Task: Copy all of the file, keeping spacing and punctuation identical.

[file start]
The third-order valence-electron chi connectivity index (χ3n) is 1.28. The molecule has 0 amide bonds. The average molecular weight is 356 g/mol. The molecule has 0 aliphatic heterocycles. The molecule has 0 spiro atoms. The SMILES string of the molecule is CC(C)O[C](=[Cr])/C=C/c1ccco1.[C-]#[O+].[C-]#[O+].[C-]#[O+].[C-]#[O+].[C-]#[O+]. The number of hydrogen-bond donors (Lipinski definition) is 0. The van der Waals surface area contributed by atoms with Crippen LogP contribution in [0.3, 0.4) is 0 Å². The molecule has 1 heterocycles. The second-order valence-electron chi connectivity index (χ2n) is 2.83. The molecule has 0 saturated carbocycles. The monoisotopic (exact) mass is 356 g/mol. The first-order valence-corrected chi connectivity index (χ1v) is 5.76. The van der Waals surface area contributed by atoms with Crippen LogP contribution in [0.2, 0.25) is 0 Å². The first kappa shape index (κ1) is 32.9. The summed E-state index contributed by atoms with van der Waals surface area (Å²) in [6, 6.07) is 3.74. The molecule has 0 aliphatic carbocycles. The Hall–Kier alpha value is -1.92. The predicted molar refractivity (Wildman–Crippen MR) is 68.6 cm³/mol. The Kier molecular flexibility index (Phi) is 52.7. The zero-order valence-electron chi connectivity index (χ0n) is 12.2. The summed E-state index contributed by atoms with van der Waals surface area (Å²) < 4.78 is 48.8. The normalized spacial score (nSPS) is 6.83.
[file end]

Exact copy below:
The third-order valence-electron chi connectivity index (χ3n) is 1.28. The molecule has 0 amide bonds. The average molecular weight is 356 g/mol. The molecule has 0 aliphatic heterocycles. The molecule has 0 spiro atoms. The SMILES string of the molecule is CC(C)O[C](=[Cr])/C=C/c1ccco1.[C-]#[O+].[C-]#[O+].[C-]#[O+].[C-]#[O+].[C-]#[O+]. The number of hydrogen-bond donors (Lipinski definition) is 0. The van der Waals surface area contributed by atoms with Crippen LogP contribution in [0.3, 0.4) is 0 Å². The molecule has 1 heterocycles. The second-order valence-electron chi connectivity index (χ2n) is 2.83. The molecule has 0 saturated carbocycles. The monoisotopic (exact) mass is 356 g/mol. The first-order valence-corrected chi connectivity index (χ1v) is 5.76. The van der Waals surface area contributed by atoms with Crippen LogP contribution in [0.2, 0.25) is 0 Å². The first kappa shape index (κ1) is 32.9. The summed E-state index contributed by atoms with van der Waals surface area (Å²) in [6, 6.07) is 3.74. The molecule has 0 aliphatic carbocycles. The Hall–Kier alpha value is -1.92. The predicted molar refractivity (Wildman–Crippen MR) is 68.6 cm³/mol. The Kier molecular flexibility index (Phi) is 52.7. The zero-order valence-electron chi connectivity index (χ0n) is 12.2. The summed E-state index contributed by atoms with van der Waals surface area (Å²) < 4.78 is 48.8. The normalized spacial score (nSPS) is 6.83.